Let's not throw out the baby with the wash water. Our subject needs discussion, and we feel Plain Talk is one answer. Not abusive -- we write with malice toward none; nor with careless abandon -- our subject demands the best in us. Rather, we hope to "get to the point" with the plainness and directness warranted by the urgency of our message. "Plain Talk" seeks conscientious readers. And you?

Stuff About Things

Robert F. Turner

When a California church bought a building from a denomination that was moving to different quarters, they gained two new members in the process. It seems two Methodist joined the Church of Christ rather than leave the building they loved. The Methodist didn’t lose any one, and the church of the Lord did not gain any one. The two were converted to the building, and they remained true to their first love.

It happens quite often with varied details. People are bound to external forms, places or other people, and these material ties are stronger by far than their convictions concerning the worship and service of God. They do not love the Lord; they like the suit He chanced to wear. We would surely be startled if we could borrow Gods X-Ray and see why people maintain their various religious affiliations. Or see our own heart — One says, I put hard-earned money into this building and they are not about to run me off. Another, I was married in this building, and I’ll have my funeral here. Family and social ties account for many. Some have been Church of Christers or Baptist for many generations, and consider it a sort of family obligation, at least while they are at home. When they move to another state, they have no ties whatsoever.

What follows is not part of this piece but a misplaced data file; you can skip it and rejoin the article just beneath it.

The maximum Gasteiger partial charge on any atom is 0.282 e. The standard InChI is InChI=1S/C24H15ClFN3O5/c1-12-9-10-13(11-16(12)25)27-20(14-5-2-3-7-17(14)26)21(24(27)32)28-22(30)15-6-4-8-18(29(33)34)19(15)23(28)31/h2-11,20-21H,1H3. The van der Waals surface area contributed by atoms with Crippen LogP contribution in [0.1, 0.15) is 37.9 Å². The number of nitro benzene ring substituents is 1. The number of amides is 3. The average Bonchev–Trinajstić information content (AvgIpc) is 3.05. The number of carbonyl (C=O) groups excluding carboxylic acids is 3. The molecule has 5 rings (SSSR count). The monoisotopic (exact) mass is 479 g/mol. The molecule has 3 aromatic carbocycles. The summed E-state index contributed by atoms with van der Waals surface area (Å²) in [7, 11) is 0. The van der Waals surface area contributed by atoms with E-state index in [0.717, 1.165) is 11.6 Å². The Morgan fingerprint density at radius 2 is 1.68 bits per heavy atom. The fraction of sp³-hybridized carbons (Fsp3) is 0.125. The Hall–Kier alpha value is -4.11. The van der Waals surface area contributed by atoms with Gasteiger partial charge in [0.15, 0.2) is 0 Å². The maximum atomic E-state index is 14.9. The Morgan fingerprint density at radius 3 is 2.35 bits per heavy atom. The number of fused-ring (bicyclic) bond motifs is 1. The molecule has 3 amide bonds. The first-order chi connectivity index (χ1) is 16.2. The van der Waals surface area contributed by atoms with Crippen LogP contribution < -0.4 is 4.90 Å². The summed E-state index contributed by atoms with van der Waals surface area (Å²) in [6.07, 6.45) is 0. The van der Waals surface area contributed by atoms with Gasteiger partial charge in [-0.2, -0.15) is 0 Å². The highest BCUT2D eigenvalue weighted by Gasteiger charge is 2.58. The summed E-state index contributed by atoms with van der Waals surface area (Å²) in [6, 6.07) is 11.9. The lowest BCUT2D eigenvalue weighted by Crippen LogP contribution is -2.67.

Within a community when differences arise among brethren, such folk are left without chart or compass. It is so sad to hear people who we sup­posed to have scriptural convictions say, I just don’t know what to do— I like people on both sides. Having never really been converted to Christ the teachings of Christ on the issues move them not. So, they usually, stay with the building.

Later they may become disgusted by the antics of their brethren, but by now they have been so prejudiced against the anti's or the liberals that they would cease all pretense of worship rather than change buildings.

I do not believe the situation would be measurably helped by aban­doning all buildings and meeting under a tree. It is the heart that must be changed— in each individual, in each generation. Can’t you just hear some old fellow say, my pappy worshipped under this oak, and I ain’t about to change to some modernistic fruitless mulberry.